Behind makeshift barricades in the basement of a small church there will be 18 people, 17 of which will be hostages of an assault rifle-toting, 21-year-old schizophrenic full of sweet red wine and homemade speed.
The cops surrounding the church know he has already killed at least three people. Unbeknownst to the specialist negotiating with him on the telephone, the hostage-taker will have his finger on the trigger of a portable nuclear device.
To buy time the culprit's demand that CNN broadcast his message to the world will be met. His laptop will transmit his image and voice as he announces: "I am the Looney Tunes Bomber, my presentation will be a short subject." Then he will hurl accusations at a list of people, some of them celebrities. The final minute of his rambling performance will be consumed by a rapt audience of millions of viewers.
After chuckling, “Tha, tha … that’s all folks,” the wannabe celebrity will set off the first nuclear bomb to be used by a terrorist.
It will blow Boise, or maybe Baltimore, off the map. The first video of the suicidal bomber’s diabolical stunt will go up on YouTube less than a half-hour after the appearance of the mushroom cloud.
Somewhere, in Rio, or Tokyo, or elsewhere, a heart will be beating faster in the chest of another angry child abuse victim, a boy who will be inspired by LTB’s bloodthirsty audacity. Instantly, he will decide to somehow set off an explosion to overshadow it.
In 2015 we are watching a generation grow up with an awareness of the camera that goes far beyond previous generations. And, we are witnessing a snowballing of the ability of anyone to transmit words and images about love, hate, religion, style and politics, by way of the Internet, to a worldwide audience.
It’s anybody’s guess where the current generation’s insatiable thirst to record and share voluminous records of their everyday lives will lead ... good or bad. We do already know that revolutionaries everywhere are relying on social media in a way that is mind-boggling.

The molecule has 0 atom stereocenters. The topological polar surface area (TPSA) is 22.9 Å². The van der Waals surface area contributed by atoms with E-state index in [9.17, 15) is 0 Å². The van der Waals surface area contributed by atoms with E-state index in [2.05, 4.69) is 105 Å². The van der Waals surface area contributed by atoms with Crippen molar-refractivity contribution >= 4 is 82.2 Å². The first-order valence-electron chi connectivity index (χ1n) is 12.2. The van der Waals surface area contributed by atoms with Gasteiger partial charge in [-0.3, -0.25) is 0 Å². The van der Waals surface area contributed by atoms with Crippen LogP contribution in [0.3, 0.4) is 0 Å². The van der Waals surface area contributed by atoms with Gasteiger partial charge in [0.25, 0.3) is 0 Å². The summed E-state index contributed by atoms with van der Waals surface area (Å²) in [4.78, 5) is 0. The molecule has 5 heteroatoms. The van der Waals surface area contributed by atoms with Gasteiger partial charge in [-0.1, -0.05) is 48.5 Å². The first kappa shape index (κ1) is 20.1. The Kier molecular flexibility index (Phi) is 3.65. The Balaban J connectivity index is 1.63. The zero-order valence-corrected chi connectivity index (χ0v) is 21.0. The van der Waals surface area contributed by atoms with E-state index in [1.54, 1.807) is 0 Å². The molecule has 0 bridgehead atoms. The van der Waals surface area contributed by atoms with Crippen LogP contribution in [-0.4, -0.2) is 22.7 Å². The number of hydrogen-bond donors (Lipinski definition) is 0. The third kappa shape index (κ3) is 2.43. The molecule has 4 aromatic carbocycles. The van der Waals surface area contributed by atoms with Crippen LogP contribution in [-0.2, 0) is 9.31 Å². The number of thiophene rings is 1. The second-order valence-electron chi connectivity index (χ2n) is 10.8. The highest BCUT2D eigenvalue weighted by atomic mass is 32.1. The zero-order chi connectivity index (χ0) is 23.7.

Meanwhile, more and more we are seeing news stories that are tantamount to stunts staged for willing cameras. While it's fashionable these days to scold the press for its tasteless and excessive coverage of certain events, it's not entirely the fault of media executives and editors. The stories they encounter, in some cases, have been planned and packaged by people who are damn good at planting a story.
A precedent-setter in this area occurred in 1979 with the shameful cooperation that developed between news-gatherers for television and the Iranian "students," who demonstrated on a daily basis in front of the American embassy during the hostage crisis that sabotaged the presidency of Jimmy Carter. Now we know that much of the feverish chanting and fist waving was done on cue. Now we know the camera shots were pushed in tight because the angry horde yelling, "Death to America!" was only a dozen souls deep.
Today, it seems cultural and religious grievances are routinely becoming more heated, here and abroad, by provocative or slanted news coverage. Moreover, much of the reportage these days actually seems designed to inflame situations being covered.
On top of that, in America, the press scrutiny of angry the anti-government firestorm being stoked by some for political gain is surely helping to push some alienated militia types closer to the edge -- the sort that sees Oklahoma City bomber Timothy McVeigh as a hero.
Speaking of McVeigh, the future’s bomber in the church basement will have already seen how plenty of sullen murderers have been made into celebrities by the press. So his last thoughts might be about who he hopes will play him in the movie about his precedent-setting stunt.
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